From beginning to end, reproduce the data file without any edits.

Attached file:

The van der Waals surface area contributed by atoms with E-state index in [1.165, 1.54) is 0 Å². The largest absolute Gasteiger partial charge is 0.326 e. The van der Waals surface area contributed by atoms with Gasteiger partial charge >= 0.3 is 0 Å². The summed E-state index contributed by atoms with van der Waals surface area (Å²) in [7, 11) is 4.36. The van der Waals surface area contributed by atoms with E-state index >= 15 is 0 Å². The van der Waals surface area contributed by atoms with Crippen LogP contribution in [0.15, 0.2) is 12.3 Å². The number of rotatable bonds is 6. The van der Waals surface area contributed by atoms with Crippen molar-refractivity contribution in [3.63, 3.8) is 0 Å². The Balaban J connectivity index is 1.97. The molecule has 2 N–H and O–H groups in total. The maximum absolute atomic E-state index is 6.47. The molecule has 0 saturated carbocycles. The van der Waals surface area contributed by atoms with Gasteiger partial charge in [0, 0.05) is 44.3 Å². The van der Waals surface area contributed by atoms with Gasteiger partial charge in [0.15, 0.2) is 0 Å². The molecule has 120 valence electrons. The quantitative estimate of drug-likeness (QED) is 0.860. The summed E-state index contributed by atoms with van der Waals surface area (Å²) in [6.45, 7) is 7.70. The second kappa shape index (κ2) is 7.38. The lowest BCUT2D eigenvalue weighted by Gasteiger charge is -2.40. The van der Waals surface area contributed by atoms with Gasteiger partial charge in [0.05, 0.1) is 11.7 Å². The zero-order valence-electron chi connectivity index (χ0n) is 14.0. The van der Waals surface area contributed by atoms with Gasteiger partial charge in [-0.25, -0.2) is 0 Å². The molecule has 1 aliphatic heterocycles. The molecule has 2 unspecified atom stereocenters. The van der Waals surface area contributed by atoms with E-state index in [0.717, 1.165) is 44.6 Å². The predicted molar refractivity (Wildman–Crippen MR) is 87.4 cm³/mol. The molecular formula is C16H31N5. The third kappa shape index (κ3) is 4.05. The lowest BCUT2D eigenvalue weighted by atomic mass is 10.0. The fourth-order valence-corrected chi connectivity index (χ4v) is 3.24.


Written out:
The van der Waals surface area contributed by atoms with E-state index in [1.165, 1.54) is 0 Å². The largest absolute Gasteiger partial charge is 0.326 e. The van der Waals surface area contributed by atoms with Gasteiger partial charge >= 0.3 is 0 Å². The summed E-state index contributed by atoms with van der Waals surface area (Å²) in [7, 11) is 4.36. The van der Waals surface area contributed by atoms with E-state index >= 15 is 0 Å². The van der Waals surface area contributed by atoms with Crippen LogP contribution in [0.15, 0.2) is 12.3 Å². The number of rotatable bonds is 6. The van der Waals surface area contributed by atoms with Crippen molar-refractivity contribution in [3.63, 3.8) is 0 Å². The Balaban J connectivity index is 1.97. The molecule has 2 N–H and O–H groups in total. The maximum absolute atomic E-state index is 6.47. The molecule has 0 saturated carbocycles. The van der Waals surface area contributed by atoms with Gasteiger partial charge in [0, 0.05) is 44.3 Å². The van der Waals surface area contributed by atoms with Gasteiger partial charge in [0.15, 0.2) is 0 Å². The molecule has 120 valence electrons. The quantitative estimate of drug-likeness (QED) is 0.860. The summed E-state index contributed by atoms with van der Waals surface area (Å²) in [6.45, 7) is 7.70. The second kappa shape index (κ2) is 7.38. The lowest BCUT2D eigenvalue weighted by Gasteiger charge is -2.40. The van der Waals surface area contributed by atoms with Gasteiger partial charge in [0.05, 0.1) is 11.7 Å². The zero-order valence-electron chi connectivity index (χ0n) is 14.0. The van der Waals surface area contributed by atoms with Gasteiger partial charge in [-0.25, -0.2) is 0 Å². The molecule has 1 aliphatic heterocycles. The molecule has 2 unspecified atom stereocenters. The van der Waals surface area contributed by atoms with E-state index in [0.717, 1.165) is 44.6 Å². The predicted molar refractivity (Wildman–Crippen MR) is 87.4 cm³/mol. The molecular formula is C16H31N5. The third kappa shape index (κ3) is 4.05. The lowest BCUT2D eigenvalue weighted by atomic mass is 10.0. The fourth-order valence-corrected chi connectivity index (χ4v) is 3.24.